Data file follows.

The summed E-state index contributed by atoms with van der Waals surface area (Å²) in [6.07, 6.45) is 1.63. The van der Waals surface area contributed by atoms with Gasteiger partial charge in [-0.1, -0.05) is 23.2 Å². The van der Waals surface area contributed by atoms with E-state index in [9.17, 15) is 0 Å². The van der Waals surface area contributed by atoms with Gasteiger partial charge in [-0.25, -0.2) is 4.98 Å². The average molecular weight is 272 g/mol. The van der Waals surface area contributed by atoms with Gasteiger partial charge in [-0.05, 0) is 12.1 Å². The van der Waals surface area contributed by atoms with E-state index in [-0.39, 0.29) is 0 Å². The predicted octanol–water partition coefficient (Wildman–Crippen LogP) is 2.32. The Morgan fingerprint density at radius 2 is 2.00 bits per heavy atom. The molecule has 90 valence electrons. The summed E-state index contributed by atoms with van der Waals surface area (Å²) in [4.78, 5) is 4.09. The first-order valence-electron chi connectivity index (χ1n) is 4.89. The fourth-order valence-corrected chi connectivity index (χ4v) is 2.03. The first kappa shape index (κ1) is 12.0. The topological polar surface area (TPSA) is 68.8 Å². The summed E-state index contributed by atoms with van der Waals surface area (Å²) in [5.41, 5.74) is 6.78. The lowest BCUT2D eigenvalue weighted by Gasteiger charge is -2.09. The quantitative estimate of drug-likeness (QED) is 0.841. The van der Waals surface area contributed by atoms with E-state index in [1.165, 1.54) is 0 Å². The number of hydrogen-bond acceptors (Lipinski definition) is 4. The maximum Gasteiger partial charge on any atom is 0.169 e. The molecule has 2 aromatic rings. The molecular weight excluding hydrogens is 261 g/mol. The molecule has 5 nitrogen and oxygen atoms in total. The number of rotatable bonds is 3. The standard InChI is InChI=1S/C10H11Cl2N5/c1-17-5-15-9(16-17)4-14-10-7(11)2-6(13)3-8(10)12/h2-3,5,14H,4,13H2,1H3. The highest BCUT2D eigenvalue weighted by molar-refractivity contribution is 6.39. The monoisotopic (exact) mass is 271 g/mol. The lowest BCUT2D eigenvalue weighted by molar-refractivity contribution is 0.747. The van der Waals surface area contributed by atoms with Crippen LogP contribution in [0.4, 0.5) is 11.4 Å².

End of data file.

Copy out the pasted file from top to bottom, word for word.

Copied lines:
The summed E-state index contributed by atoms with van der Waals surface area (Å²) in [6.07, 6.45) is 1.63. The van der Waals surface area contributed by atoms with Gasteiger partial charge in [-0.1, -0.05) is 23.2 Å². The van der Waals surface area contributed by atoms with E-state index in [9.17, 15) is 0 Å². The van der Waals surface area contributed by atoms with Gasteiger partial charge in [-0.25, -0.2) is 4.98 Å². The average molecular weight is 272 g/mol. The van der Waals surface area contributed by atoms with Gasteiger partial charge in [-0.05, 0) is 12.1 Å². The van der Waals surface area contributed by atoms with E-state index in [-0.39, 0.29) is 0 Å². The predicted octanol–water partition coefficient (Wildman–Crippen LogP) is 2.32. The Morgan fingerprint density at radius 2 is 2.00 bits per heavy atom. The molecule has 90 valence electrons. The summed E-state index contributed by atoms with van der Waals surface area (Å²) in [4.78, 5) is 4.09. The first-order valence-electron chi connectivity index (χ1n) is 4.89. The fourth-order valence-corrected chi connectivity index (χ4v) is 2.03. The first kappa shape index (κ1) is 12.0. The topological polar surface area (TPSA) is 68.8 Å². The summed E-state index contributed by atoms with van der Waals surface area (Å²) in [5.41, 5.74) is 6.78. The lowest BCUT2D eigenvalue weighted by Gasteiger charge is -2.09. The quantitative estimate of drug-likeness (QED) is 0.841. The van der Waals surface area contributed by atoms with E-state index in [1.165, 1.54) is 0 Å². The number of hydrogen-bond acceptors (Lipinski definition) is 4. The maximum Gasteiger partial charge on any atom is 0.169 e. The molecule has 2 aromatic rings. The molecular weight excluding hydrogens is 261 g/mol. The molecule has 5 nitrogen and oxygen atoms in total. The number of rotatable bonds is 3. The standard InChI is InChI=1S/C10H11Cl2N5/c1-17-5-15-9(16-17)4-14-10-7(11)2-6(13)3-8(10)12/h2-3,5,14H,4,13H2,1H3. The highest BCUT2D eigenvalue weighted by molar-refractivity contribution is 6.39. The monoisotopic (exact) mass is 271 g/mol. The lowest BCUT2D eigenvalue weighted by molar-refractivity contribution is 0.747. The van der Waals surface area contributed by atoms with Crippen LogP contribution in [0.4, 0.5) is 11.4 Å².